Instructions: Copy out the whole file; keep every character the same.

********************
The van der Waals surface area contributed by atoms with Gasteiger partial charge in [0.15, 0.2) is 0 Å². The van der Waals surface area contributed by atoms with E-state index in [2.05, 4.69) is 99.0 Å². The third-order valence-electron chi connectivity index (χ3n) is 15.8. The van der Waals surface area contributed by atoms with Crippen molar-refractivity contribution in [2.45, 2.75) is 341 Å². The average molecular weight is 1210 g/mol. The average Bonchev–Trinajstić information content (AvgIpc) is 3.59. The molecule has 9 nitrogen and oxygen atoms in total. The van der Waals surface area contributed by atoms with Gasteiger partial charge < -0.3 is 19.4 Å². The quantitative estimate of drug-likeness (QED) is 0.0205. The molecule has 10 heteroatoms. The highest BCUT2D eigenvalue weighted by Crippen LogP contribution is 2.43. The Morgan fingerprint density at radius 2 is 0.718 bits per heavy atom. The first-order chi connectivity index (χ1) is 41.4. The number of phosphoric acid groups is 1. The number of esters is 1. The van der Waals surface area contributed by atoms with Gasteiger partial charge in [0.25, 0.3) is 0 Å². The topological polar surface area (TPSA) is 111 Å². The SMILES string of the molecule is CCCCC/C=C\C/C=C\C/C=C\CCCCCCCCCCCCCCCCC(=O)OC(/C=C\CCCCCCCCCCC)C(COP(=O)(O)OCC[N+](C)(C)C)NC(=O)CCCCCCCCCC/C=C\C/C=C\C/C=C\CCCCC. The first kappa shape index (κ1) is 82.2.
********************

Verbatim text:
The van der Waals surface area contributed by atoms with Gasteiger partial charge in [0.15, 0.2) is 0 Å². The van der Waals surface area contributed by atoms with E-state index in [2.05, 4.69) is 99.0 Å². The third-order valence-electron chi connectivity index (χ3n) is 15.8. The van der Waals surface area contributed by atoms with Crippen molar-refractivity contribution in [2.45, 2.75) is 341 Å². The average molecular weight is 1210 g/mol. The average Bonchev–Trinajstić information content (AvgIpc) is 3.59. The molecule has 9 nitrogen and oxygen atoms in total. The van der Waals surface area contributed by atoms with Gasteiger partial charge < -0.3 is 19.4 Å². The quantitative estimate of drug-likeness (QED) is 0.0205. The molecule has 10 heteroatoms. The highest BCUT2D eigenvalue weighted by Crippen LogP contribution is 2.43. The Morgan fingerprint density at radius 2 is 0.718 bits per heavy atom. The first-order chi connectivity index (χ1) is 41.4. The number of phosphoric acid groups is 1. The number of esters is 1. The van der Waals surface area contributed by atoms with Gasteiger partial charge in [0.25, 0.3) is 0 Å². The topological polar surface area (TPSA) is 111 Å². The SMILES string of the molecule is CCCCC/C=C\C/C=C\C/C=C\CCCCCCCCCCCCCCCCC(=O)OC(/C=C\CCCCCCCCCCC)C(COP(=O)(O)OCC[N+](C)(C)C)NC(=O)CCCCCCCCCC/C=C\C/C=C\C/C=C\CCCCC. The first kappa shape index (κ1) is 82.2.